Iran vs. Ebrahim Hamidi

Ebrahim Hamidi is an 18 year-old Iranian who was recently arrested two years ago on charges of homosexual assault on a man, and attempting to sexually abuse him.

Now, despite the fact that Hamidi is not homosexual and the alleged victim admitted he had been pressured into making false accusations, Hamidi is on the verge of being executed by the government of Iran.

It’s nothing new, Iran having some harsh penalties for gay men. From the Guardian article that brought this story to my attention:

A person convicted of homosexuality in Iran can be lashed, hanged or stoned to death. The law includes a variety of penalties for different acts: 99 lashes if two unrelated males sleep “unnecessarily” under the same blanket – even without any sexual contact. A boy raped by an adult man would also be lashed if the court decided that he had “enjoyed” the experience.

After three days of imprisonment and torture, Ebrahim Hamidi confessed to the crimes for which he had been falsely accused. Three of his friends, who were arrested with him for the same crime that was apparently never committed, were cleared of all charges after allegedly agreeing to testify against Hamidi.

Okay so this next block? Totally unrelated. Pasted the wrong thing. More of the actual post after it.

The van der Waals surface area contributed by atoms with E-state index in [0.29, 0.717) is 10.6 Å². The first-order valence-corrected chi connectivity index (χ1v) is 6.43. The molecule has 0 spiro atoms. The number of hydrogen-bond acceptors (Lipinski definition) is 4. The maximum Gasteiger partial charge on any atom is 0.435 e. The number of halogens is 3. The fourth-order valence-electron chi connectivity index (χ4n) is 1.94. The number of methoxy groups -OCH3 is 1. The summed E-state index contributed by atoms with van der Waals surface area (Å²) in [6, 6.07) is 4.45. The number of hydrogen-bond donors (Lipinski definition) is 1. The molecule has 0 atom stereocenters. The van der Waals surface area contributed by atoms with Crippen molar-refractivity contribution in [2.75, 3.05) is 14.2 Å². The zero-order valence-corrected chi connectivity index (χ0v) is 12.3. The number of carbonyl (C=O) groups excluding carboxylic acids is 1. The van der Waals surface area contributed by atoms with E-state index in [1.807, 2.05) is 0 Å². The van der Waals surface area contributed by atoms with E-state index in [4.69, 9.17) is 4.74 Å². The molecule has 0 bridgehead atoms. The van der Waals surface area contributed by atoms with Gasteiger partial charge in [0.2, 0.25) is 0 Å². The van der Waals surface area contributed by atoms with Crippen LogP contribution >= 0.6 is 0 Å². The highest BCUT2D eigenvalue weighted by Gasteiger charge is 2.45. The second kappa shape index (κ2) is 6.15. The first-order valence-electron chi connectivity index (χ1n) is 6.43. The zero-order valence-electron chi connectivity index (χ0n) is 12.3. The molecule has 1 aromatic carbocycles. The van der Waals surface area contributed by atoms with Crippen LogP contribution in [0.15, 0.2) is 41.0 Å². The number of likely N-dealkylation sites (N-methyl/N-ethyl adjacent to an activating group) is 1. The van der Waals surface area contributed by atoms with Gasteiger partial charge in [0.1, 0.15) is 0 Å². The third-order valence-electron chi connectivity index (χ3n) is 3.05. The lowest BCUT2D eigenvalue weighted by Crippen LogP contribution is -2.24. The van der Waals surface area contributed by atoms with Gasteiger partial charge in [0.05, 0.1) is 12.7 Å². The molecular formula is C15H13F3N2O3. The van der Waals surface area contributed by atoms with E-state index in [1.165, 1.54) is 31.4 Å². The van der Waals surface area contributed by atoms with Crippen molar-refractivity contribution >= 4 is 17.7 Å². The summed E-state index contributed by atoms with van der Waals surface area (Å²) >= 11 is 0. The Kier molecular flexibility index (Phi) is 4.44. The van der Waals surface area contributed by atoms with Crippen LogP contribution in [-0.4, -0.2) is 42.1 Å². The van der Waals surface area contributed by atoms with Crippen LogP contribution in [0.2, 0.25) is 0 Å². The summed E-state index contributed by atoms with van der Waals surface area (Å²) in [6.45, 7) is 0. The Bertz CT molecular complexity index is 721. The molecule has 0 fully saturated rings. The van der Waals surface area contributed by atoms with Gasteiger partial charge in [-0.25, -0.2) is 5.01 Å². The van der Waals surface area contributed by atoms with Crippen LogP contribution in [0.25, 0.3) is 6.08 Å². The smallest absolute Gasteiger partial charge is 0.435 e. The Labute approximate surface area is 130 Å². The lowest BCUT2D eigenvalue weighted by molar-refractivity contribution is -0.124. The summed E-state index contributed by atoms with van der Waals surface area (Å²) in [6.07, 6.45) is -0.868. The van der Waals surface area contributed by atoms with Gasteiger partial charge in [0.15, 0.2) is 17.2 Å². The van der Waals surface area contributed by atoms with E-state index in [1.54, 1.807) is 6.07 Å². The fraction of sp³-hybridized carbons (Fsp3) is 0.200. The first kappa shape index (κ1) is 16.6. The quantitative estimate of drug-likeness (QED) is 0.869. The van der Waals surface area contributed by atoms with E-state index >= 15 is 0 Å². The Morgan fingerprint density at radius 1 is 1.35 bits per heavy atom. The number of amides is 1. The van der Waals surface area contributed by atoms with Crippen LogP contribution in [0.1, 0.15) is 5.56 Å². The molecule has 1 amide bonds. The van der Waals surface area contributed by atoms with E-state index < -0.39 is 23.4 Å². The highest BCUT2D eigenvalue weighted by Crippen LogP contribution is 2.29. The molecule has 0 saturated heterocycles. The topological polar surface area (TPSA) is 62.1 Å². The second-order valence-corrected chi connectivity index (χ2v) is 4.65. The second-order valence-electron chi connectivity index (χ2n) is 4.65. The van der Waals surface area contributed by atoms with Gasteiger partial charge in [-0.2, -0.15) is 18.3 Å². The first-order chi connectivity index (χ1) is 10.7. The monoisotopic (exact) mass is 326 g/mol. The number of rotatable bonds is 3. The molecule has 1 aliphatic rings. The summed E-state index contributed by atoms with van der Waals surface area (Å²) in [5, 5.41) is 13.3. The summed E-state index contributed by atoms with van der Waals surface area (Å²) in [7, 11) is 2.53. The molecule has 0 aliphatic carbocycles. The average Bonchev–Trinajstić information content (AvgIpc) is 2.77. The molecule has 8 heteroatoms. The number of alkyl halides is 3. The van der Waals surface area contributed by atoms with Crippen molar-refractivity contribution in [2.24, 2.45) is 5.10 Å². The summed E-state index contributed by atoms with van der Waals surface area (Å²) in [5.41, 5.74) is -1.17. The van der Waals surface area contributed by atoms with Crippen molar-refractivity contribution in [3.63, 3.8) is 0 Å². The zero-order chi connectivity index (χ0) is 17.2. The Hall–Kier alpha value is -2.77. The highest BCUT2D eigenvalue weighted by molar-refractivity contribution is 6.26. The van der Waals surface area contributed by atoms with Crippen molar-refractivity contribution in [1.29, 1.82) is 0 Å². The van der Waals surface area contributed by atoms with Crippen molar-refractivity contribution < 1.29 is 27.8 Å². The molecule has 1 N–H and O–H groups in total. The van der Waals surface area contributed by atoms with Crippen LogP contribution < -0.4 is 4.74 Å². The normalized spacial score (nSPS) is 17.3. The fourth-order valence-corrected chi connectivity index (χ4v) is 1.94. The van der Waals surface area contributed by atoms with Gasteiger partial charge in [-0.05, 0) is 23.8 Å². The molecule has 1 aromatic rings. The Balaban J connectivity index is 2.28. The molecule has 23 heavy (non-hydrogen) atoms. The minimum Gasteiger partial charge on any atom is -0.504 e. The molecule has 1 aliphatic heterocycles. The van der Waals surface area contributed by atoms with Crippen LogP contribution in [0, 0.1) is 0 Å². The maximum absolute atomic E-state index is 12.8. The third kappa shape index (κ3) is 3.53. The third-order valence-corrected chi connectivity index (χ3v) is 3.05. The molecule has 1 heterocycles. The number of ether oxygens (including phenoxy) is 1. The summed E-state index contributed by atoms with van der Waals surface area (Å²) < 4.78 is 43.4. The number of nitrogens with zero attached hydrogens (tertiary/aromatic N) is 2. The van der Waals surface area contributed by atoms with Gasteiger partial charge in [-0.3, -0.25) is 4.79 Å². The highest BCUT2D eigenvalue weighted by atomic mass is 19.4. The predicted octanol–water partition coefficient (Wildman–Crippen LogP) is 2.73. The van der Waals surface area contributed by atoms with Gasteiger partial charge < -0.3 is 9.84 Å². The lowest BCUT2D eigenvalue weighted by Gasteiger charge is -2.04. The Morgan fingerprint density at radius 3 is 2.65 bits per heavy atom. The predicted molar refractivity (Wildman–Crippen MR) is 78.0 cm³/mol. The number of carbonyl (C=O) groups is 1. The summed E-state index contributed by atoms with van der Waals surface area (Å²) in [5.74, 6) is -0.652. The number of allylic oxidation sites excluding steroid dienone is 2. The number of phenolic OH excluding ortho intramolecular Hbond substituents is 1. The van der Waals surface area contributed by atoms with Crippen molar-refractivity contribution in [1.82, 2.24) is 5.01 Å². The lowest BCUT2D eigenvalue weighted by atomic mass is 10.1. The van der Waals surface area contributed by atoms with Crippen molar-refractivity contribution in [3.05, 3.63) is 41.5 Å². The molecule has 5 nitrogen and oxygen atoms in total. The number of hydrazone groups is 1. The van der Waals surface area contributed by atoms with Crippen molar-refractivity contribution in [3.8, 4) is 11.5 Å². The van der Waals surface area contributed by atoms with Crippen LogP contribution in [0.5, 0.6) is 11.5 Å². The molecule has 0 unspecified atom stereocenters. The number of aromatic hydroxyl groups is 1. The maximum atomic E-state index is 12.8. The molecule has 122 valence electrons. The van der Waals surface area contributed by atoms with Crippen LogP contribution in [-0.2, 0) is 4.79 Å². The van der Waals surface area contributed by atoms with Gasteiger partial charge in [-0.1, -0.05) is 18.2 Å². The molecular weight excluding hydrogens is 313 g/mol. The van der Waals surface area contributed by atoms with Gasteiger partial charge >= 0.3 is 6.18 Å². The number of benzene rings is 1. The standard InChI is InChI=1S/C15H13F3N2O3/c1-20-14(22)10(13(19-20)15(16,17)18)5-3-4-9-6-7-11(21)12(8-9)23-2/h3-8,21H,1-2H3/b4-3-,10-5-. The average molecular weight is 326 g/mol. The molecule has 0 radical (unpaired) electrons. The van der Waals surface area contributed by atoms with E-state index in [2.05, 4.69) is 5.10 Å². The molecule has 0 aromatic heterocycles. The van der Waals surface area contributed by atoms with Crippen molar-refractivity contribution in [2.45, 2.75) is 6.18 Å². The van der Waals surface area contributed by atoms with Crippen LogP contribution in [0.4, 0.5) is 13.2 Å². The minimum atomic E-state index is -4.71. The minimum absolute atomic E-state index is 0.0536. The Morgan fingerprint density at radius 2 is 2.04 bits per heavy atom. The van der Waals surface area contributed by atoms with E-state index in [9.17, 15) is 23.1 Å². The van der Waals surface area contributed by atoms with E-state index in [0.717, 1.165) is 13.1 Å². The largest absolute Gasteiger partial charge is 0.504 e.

The worst part of all of this is that despite the alleged victim admitting that he had been pressured to make false accusations, the judge has the authority to sentence Hamidi to death on the basis of the “judge’s knowledge” of his alleged sodomy, even though there is absolutely no conclusive evidence.

Now, it would be bad enough if Hamidi was a gay man, caught engaging in sodomy with another man, and sentenced to death for that offense. It’s horrifying to know that in some countries around the world, having sex with someone of your gender is still a crime punishable by death. But it’s even worse when you realize that this man didn’t even commit the crime for which he was convicted, and the judge is sentencing him to death with no evidence whatsoever.

Remind me never to visit Iran… And let’s hope that the pressure of worldwide decency and justice can help prevent this senseless execution, based purely on one prejudiced judge’s whim.

One Response to Iran vs. Ebrahim Hamidi

  1. mahnaz says:

    Please support the page of Ebrahim Hamidi, Thank you
    please email it your friends as well.

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